For Jorge Mateo to hit the 40-mph lob of a pitch lofted toward home plate by Yu Chang, then a Tampa Bay Rays position player pitching in an August blowout last year, the Orioles shortstop’s mechanics completely changed.

Mateo ditched his usual leg kick, waiting patiently for the pitch to finally arrive with a small toe tap. His upper body, while still featuring some minor arm movement, was much quieter. He slowed everything down. The years of coaching evaporated into something more akin to a backyard whiffle ball game, pure instincts taking over — and he lashed the ball into center field for a single.

“He wasn’t thinking about his mechanics, he wasn’t thinking about what he was trying to do,” said Matt Borgschulte, the Orioles’ co-hitting coach. “He was just seeing the ball and hitting it.”

In the moment, the importance of that ninth-inning at-bat in a game long over didn’t fully sink in for Borgschulte. But later, in the offseason, Borgschulte went back to that August at-bat as a template for what Mateo could do going forward, even against the world-class hurlers who throw 60 mph faster than Chang.

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To do more with the bat in his hands, Mateo needed to do less.

“Sometimes in the box, and sometimes in hitting, you get so much coaching throughout your career that you think about, ‘Where’s my elbow? Where’s my hands?’” Borgschulte said. “He’s best when he’s just being athletic, and that’s what we noticed when Yu Chang was just throwing lollipops in there.”

Matt Borgschulte (62) poses for a portrait during Photo Day at Ed Smith Stadium in Sarasota on 2/23/23. (Ulysses Muñoz/The Baltimore Banner)

The discovery led to a swing overhaul this offseason with his hitting partner, Ramon Valdez. Between the Dominican Republic, Tampa and Miami, Mateo rid his swing of the leg kick he has long used, and he minimized his upper body movement. In addition, Mateo focuses on keeping his head and front shoulder over his front foot, avoiding a tendency last season to lean back at the plate during his swing.

The results, as exhibited Tuesday night with a solo homer, have been strong. Mateo leads the Orioles with a .351 batting average and 1.049 on-base-plus-slugging percentage, and while the sample size is about a month long, it marks a significant jump from the .646 OPS he posted last year.

“Just focusing on less movement at the plate,” Mateo said through team interpreter Brandon Quinones. “When there’s less movement, you have better opportunity to recognize pitches and see what pitches are coming, and it’s easier to identify those things.”

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There are multiple benefits to his new approach at the plate. He doesn’t lose any power by ditching the leg kick. Instead, he avoids the front side of his body flying open, a bad habit that led Mateo to be early on off-speed pitches and chase outside sliders, particularly.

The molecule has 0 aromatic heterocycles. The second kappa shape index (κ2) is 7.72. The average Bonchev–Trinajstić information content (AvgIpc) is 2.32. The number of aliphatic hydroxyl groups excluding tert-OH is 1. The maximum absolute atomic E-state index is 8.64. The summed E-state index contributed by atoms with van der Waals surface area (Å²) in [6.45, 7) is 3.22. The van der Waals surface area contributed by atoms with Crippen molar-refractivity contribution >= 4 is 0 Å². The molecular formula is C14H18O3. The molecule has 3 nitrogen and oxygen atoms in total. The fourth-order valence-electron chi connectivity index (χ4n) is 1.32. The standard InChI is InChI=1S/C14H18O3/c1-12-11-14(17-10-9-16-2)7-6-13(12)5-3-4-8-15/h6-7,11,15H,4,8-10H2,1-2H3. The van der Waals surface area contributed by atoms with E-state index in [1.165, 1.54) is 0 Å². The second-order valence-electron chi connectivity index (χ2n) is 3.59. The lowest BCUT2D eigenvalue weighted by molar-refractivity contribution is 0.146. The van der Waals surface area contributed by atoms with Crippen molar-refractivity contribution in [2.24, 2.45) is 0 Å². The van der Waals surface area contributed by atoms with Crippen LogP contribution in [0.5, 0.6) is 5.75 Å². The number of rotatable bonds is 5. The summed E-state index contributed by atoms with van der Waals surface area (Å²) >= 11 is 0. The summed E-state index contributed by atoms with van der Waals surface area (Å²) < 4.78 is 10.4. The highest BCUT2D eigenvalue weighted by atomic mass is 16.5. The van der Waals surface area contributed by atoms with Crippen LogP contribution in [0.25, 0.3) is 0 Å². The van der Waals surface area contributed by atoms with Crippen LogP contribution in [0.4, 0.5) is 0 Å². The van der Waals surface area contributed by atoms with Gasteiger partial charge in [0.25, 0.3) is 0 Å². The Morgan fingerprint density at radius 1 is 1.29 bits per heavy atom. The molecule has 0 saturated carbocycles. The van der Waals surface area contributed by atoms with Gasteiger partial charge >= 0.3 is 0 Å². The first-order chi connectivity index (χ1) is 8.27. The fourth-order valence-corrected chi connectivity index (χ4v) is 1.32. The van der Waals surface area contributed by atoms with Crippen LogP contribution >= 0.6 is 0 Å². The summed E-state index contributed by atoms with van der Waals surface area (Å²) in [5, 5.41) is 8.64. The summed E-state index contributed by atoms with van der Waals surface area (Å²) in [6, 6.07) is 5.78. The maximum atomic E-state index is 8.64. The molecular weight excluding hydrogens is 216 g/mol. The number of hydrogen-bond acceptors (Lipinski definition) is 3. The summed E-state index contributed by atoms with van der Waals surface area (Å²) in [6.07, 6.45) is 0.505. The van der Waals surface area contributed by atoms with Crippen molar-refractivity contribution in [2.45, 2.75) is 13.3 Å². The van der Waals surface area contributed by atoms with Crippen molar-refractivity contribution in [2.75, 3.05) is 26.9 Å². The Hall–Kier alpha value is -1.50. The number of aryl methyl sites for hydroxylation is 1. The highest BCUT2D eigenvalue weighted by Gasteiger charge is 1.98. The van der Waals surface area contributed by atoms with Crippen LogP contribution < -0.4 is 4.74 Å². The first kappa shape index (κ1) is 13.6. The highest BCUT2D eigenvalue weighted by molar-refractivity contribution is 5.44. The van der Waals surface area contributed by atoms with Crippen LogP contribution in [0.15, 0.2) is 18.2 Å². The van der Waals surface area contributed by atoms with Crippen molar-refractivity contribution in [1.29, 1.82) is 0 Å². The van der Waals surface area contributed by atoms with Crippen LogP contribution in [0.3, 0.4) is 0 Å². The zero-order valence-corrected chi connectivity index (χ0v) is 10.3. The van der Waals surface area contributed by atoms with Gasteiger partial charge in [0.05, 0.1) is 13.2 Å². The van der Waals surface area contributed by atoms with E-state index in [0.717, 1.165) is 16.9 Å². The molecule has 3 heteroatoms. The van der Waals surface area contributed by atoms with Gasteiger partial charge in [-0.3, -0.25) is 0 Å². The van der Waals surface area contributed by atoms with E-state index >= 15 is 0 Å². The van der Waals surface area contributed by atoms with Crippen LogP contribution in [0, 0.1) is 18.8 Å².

According to FanGraphs, Mateo swung at 39.4% of the pitches he saw outside the strike zone in 2022. That has declined to 30.1% so far this season. He swung through 37.1% of the sliders he saw last year, but that rate is down to just 14.8% in 2023.

That improved pitch recognition comes from Mateo’s focus on keeping his front shoulder closed. He can keep his front shoulder closed because he got rid of his leg kick. And with a more direct path to the ball as a result of slowing his upper-body movement, he’s putting more balls in play on the ground or on a line — 53.2% of his contact has come as ground balls, and his fly ball rate is lower; for a speedster, that creates more opportunities.

“He has freakish power for his size and his stature, and if we can get him to touch the ball more, put the barrel on it more, it’s only going to lead to him having more success at the plate, getting on base, and we know what he can do when he gets on base,” Borgschulte said. “Getting more shots on goal, if you will.”

This has long been the vision for the Orioles, even if it was murky. The tools have always been there — his speed and fielding abilities are indisputable — but to warrant a role as a winning club’s everyday shortstop, his bat needed to improve.

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In 19 games, Mateo’s four homers match the number he hit between the San Diego Padres and Orioles in 2021. He’s already a quarter of the way to the 50 RBIs he managed in a full season in Baltimore last year. His average isn’t likely to remain at .351 all season, but even a slight dip would be a vast improvement.

And it all changed during an at-bat against a position player, with Chang lobbing in pitches that made Mateo abandon the leg kick that was only holding him back.

Baltimore Orioles shortstop Jorge Mateo (3) does the team’s sprinkler celebration after doubling in a baseball game against the Boston Red Sox at Camden Yards on Monday, April 24. The Orioles beat the Red Sox, 5-4, in the first game of the series. (Ulysses Muñoz/The Baltimore Banner)